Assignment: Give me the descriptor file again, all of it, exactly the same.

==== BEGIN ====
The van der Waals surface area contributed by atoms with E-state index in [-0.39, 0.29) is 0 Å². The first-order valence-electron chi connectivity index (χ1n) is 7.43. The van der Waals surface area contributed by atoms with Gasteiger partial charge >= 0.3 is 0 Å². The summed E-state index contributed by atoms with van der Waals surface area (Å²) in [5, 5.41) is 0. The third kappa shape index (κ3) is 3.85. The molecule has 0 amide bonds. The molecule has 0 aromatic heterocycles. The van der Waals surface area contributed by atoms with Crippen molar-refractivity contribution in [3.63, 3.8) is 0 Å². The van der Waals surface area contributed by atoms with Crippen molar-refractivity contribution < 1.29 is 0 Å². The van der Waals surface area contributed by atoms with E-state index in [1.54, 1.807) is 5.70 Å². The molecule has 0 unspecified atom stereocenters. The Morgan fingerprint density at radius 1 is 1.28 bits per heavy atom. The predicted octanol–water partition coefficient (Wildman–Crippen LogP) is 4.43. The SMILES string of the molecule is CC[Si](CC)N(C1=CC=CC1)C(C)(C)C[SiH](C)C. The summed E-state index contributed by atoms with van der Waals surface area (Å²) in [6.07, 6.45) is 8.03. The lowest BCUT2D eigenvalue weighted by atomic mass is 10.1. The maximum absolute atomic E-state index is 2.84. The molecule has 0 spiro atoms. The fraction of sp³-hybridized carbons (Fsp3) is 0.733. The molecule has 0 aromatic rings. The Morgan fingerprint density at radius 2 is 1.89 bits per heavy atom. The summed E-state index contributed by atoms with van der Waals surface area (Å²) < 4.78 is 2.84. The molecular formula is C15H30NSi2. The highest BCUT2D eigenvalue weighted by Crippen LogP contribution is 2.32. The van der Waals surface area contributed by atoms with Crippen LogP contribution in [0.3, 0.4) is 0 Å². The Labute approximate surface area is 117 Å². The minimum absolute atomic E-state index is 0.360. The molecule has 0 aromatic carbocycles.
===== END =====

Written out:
The van der Waals surface area contributed by atoms with E-state index in [-0.39, 0.29) is 0 Å². The first-order valence-electron chi connectivity index (χ1n) is 7.43. The van der Waals surface area contributed by atoms with Gasteiger partial charge >= 0.3 is 0 Å². The summed E-state index contributed by atoms with van der Waals surface area (Å²) in [5, 5.41) is 0. The third kappa shape index (κ3) is 3.85. The molecule has 0 amide bonds. The molecule has 0 aromatic heterocycles. The van der Waals surface area contributed by atoms with Crippen molar-refractivity contribution in [3.63, 3.8) is 0 Å². The van der Waals surface area contributed by atoms with Crippen molar-refractivity contribution < 1.29 is 0 Å². The van der Waals surface area contributed by atoms with E-state index in [1.54, 1.807) is 5.70 Å². The molecule has 0 unspecified atom stereocenters. The Morgan fingerprint density at radius 1 is 1.28 bits per heavy atom. The predicted octanol–water partition coefficient (Wildman–Crippen LogP) is 4.43. The SMILES string of the molecule is CC[Si](CC)N(C1=CC=CC1)C(C)(C)C[SiH](C)C. The summed E-state index contributed by atoms with van der Waals surface area (Å²) in [6.07, 6.45) is 8.03. The lowest BCUT2D eigenvalue weighted by atomic mass is 10.1. The maximum absolute atomic E-state index is 2.84. The molecule has 0 spiro atoms. The fraction of sp³-hybridized carbons (Fsp3) is 0.733. The molecule has 0 aromatic rings. The Morgan fingerprint density at radius 2 is 1.89 bits per heavy atom. The summed E-state index contributed by atoms with van der Waals surface area (Å²) < 4.78 is 2.84. The molecular formula is C15H30NSi2. The highest BCUT2D eigenvalue weighted by Crippen LogP contribution is 2.32. The van der Waals surface area contributed by atoms with Crippen LogP contribution in [0.3, 0.4) is 0 Å². The Labute approximate surface area is 117 Å². The minimum absolute atomic E-state index is 0.360. The molecule has 0 aromatic carbocycles.